On Place And Productivity

This is all covered at length in the book, but a few quick questions and answers on place and productivity that are related to the post below about intra-US productivity gaps:

1. What accounts for the productivity gaps? It’s largely education and so-called “human capital.”

2. So how is it that I can personally increase my wages by moving to a different place? It depends on who you are, but for most people it’s typically because you’d be working for a different richer set of people. This is the basic reason why moving from Mexico to clean hotel rooms in the United States to be a maid can increase your income. It’s not that you have better skills in the US, it’s that there are more rich people who can hire maids.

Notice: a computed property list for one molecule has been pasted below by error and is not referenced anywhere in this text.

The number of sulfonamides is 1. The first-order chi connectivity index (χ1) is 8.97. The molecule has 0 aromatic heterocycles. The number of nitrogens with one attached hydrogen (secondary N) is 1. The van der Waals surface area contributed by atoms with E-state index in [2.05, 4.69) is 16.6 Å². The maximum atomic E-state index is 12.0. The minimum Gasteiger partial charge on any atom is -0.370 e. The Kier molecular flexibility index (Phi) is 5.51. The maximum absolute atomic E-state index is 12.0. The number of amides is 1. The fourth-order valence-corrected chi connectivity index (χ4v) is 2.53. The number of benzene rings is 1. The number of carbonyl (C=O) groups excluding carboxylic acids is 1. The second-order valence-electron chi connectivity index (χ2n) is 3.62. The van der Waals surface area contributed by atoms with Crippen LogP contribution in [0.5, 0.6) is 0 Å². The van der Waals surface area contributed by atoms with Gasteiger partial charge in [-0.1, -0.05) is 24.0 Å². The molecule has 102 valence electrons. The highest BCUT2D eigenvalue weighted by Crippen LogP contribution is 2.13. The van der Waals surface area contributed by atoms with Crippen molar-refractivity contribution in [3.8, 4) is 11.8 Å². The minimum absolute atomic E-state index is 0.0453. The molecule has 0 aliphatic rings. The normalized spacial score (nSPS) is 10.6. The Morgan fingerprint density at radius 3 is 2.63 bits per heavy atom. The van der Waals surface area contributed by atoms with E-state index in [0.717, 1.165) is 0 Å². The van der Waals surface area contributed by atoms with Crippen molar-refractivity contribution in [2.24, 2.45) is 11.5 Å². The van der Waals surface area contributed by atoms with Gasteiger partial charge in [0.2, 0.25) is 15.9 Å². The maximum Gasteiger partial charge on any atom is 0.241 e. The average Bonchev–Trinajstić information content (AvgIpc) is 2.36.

3. But isn’t this really just the higher cost of living? No! The increased productivity of workers in the Boston and San Francisco MSAs is partially cancelled out by high real estate prices, but this is less true in Chicago and even less true in Minneapolis. What’s more, this is a real currency union. A dollar may not “go as far” in Seattle as in San Antonio, but their both dollars. Employers aren’t running charities and don’t pay high wages to people in high cost areas to be nice, the wages are driven (roughly and imperfectly) by real differences in the value of the outputs.

The moral for the US is a story I tell about housing policy in The Rent Is Too Damn High. The story about Europe is different and more about language and culture. Inability to speak Dutch or German or Finnish puts real constraints on what jobs you can obtain in the Netherlands or Germany or Finland and relatively few foreigners speak fluent German and approximately nobody speaks Dutch or Finnish. If all residents of the European Union could magically come overnight to speak the same language, labor mobility would go up, people would rearrange themselves, and overall productivity would be much higher.